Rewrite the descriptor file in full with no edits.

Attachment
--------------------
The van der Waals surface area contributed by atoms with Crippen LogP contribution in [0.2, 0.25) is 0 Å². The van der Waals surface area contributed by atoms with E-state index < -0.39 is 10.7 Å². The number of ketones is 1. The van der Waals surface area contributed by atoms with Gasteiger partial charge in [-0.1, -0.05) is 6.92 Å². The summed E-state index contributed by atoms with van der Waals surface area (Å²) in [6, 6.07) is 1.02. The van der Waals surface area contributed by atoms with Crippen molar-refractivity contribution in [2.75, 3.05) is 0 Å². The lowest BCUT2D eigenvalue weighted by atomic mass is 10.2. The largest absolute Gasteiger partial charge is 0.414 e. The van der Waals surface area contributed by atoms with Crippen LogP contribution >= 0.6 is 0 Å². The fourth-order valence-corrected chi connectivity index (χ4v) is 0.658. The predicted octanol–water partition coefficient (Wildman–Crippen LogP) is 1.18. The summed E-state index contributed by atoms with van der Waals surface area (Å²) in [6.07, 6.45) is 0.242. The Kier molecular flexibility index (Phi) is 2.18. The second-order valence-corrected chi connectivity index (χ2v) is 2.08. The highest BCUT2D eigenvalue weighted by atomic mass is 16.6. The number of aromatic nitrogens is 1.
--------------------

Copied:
The van der Waals surface area contributed by atoms with Crippen LogP contribution in [0.2, 0.25) is 0 Å². The van der Waals surface area contributed by atoms with E-state index < -0.39 is 10.7 Å². The number of ketones is 1. The van der Waals surface area contributed by atoms with Gasteiger partial charge in [-0.1, -0.05) is 6.92 Å². The summed E-state index contributed by atoms with van der Waals surface area (Å²) in [6, 6.07) is 1.02. The van der Waals surface area contributed by atoms with Crippen molar-refractivity contribution in [2.75, 3.05) is 0 Å². The lowest BCUT2D eigenvalue weighted by atomic mass is 10.2. The largest absolute Gasteiger partial charge is 0.414 e. The van der Waals surface area contributed by atoms with Crippen LogP contribution >= 0.6 is 0 Å². The fourth-order valence-corrected chi connectivity index (χ4v) is 0.658. The predicted octanol–water partition coefficient (Wildman–Crippen LogP) is 1.18. The summed E-state index contributed by atoms with van der Waals surface area (Å²) in [6.07, 6.45) is 0.242. The Kier molecular flexibility index (Phi) is 2.18. The second-order valence-corrected chi connectivity index (χ2v) is 2.08. The highest BCUT2D eigenvalue weighted by atomic mass is 16.6. The number of aromatic nitrogens is 1.